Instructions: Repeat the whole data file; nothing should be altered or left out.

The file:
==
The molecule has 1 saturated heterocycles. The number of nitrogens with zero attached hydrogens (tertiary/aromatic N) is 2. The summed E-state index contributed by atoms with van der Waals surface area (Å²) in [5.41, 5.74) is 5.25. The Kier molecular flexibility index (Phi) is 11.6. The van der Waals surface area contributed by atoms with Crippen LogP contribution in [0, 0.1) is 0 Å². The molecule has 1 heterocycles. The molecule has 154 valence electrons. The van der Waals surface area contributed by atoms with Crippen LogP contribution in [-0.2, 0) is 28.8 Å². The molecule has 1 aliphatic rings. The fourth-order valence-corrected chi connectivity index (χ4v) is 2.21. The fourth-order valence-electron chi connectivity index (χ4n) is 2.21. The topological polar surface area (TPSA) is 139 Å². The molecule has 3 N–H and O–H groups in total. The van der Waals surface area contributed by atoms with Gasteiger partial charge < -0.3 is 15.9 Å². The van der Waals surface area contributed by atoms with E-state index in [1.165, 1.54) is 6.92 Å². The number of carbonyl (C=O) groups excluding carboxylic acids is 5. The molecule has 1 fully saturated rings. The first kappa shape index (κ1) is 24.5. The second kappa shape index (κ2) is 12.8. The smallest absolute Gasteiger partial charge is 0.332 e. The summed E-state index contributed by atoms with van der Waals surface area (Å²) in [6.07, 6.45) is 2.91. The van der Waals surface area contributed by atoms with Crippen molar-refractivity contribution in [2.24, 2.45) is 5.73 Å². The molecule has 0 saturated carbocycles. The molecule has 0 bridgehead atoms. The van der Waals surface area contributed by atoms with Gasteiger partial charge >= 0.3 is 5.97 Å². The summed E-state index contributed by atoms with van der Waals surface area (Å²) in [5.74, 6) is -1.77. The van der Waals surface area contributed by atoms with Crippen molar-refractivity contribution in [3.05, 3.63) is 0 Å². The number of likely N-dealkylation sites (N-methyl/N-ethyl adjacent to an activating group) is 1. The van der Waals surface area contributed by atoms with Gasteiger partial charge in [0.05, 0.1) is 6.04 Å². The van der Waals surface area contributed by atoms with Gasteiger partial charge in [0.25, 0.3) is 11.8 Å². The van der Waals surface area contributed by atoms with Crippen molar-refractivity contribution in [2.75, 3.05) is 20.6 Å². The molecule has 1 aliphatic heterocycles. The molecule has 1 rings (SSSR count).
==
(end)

The molecule has 1 saturated heterocycles. The number of nitrogens with zero attached hydrogens (tertiary/aromatic N) is 2. The summed E-state index contributed by atoms with van der Waals surface area (Å²) in [5.41, 5.74) is 5.25. The Kier molecular flexibility index (Phi) is 11.6. The van der Waals surface area contributed by atoms with Crippen LogP contribution in [0, 0.1) is 0 Å². The molecule has 1 heterocycles. The molecule has 154 valence electrons. The van der Waals surface area contributed by atoms with Crippen LogP contribution in [-0.2, 0) is 28.8 Å². The molecule has 1 aliphatic rings. The fourth-order valence-corrected chi connectivity index (χ4v) is 2.21. The fourth-order valence-electron chi connectivity index (χ4n) is 2.21. The topological polar surface area (TPSA) is 139 Å². The molecule has 3 N–H and O–H groups in total. The van der Waals surface area contributed by atoms with Gasteiger partial charge < -0.3 is 15.9 Å². The van der Waals surface area contributed by atoms with E-state index in [1.165, 1.54) is 6.92 Å². The number of carbonyl (C=O) groups excluding carboxylic acids is 5. The molecule has 1 fully saturated rings. The first kappa shape index (κ1) is 24.5. The second kappa shape index (κ2) is 12.8. The smallest absolute Gasteiger partial charge is 0.332 e. The summed E-state index contributed by atoms with van der Waals surface area (Å²) in [6.07, 6.45) is 2.91. The van der Waals surface area contributed by atoms with Crippen molar-refractivity contribution in [2.24, 2.45) is 5.73 Å². The molecule has 0 saturated carbocycles. The molecule has 0 bridgehead atoms. The van der Waals surface area contributed by atoms with Gasteiger partial charge >= 0.3 is 5.97 Å². The summed E-state index contributed by atoms with van der Waals surface area (Å²) in [5.74, 6) is -1.77. The van der Waals surface area contributed by atoms with Crippen molar-refractivity contribution in [3.05, 3.63) is 0 Å². The number of likely N-dealkylation sites (N-methyl/N-ethyl adjacent to an activating group) is 1. The van der Waals surface area contributed by atoms with Gasteiger partial charge in [0.05, 0.1) is 6.04 Å². The van der Waals surface area contributed by atoms with Gasteiger partial charge in [0.25, 0.3) is 11.8 Å². The van der Waals surface area contributed by atoms with Crippen molar-refractivity contribution in [2.75, 3.05) is 20.6 Å². The molecule has 1 aliphatic heterocycles. The molecule has 1 rings (SSSR count).